From Tintern our route took us up the river Wye, which we crossed at Bigsweir on a single arch bridge cast a Merthyr Tydfil in 1826, and on to Redbrook. Two powerful streams reach the Wye at Upper and Lower Redbrook, where from about 1800 to 1961 stood the Redbrook Tinplate Works. Although a traditional hand rolling mill it survived for a long time by producing ultra-thin plate — at 0.0025ins, it was said to be the world’s thinnest. The works were served by a branch of the Monmouth-Coleford tramroad, via the self acting incline at Upper Redbrook. After 1876 it was supplied by the Wye Valley Railway.

The Upper Redbrook valley was equally industrialised with charcoal blast furnaces, from 1604 to 1816 and copper smelting from 1690 to 1730. From 1774, a further tinplate works (on a former copper works site) operated in conjunction with the Lower Tinplate Works; also a foundry and a brewery. Kings or Quick’s Mill is recorded from at least 1400 and finished life as the Wye Valley Flour Mills. A reminded of past activities were the black slag blocks, from copper smelting, used in local walls and buildings.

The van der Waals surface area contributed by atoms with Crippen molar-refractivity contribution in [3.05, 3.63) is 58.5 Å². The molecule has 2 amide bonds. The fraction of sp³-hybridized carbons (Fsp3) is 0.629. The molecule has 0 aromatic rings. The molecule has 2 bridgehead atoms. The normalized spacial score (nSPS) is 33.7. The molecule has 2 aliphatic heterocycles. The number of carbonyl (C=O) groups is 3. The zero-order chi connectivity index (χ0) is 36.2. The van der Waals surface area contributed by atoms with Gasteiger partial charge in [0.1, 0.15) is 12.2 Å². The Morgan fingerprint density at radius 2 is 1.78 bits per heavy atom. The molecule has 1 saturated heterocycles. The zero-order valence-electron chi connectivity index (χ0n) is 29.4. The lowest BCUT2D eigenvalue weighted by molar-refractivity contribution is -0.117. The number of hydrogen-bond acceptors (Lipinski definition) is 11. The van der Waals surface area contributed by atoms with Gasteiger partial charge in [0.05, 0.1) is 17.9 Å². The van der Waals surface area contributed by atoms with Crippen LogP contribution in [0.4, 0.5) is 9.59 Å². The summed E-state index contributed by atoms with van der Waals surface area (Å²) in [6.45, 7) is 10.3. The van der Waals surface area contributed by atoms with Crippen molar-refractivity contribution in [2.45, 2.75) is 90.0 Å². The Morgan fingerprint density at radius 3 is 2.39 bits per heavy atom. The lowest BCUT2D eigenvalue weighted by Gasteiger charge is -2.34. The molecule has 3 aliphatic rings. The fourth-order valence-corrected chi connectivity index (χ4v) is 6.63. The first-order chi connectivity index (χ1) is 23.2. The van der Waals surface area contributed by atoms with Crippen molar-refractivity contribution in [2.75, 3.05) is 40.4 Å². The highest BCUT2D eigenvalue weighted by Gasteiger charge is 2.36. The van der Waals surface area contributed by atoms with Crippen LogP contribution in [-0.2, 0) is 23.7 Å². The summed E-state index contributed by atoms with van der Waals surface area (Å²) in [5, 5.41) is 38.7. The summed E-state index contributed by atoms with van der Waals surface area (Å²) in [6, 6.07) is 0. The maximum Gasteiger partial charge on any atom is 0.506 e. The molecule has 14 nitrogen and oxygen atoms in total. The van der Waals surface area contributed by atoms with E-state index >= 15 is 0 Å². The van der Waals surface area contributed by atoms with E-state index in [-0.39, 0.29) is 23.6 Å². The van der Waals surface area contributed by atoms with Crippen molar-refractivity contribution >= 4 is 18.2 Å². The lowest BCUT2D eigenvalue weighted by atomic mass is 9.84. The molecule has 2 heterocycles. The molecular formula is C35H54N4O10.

From Redbrook we drove to Coleford, a small settlement around a ford over the Collar Brook. The settlement extended down the Whitecliff Valley and, in the 15th century it contained an ‘orehall’, ‘oresmyths’, ‘colsmyths’and ‘hondsmyths’ all of which were buildings, not people. Two old roads leading to Coleford were once called the orewey and the colway. Nearby is a settlement entitled The Scowles. The earliest written appearance of the place-name is 1434 which gives some indication of the antiquity of the mining there.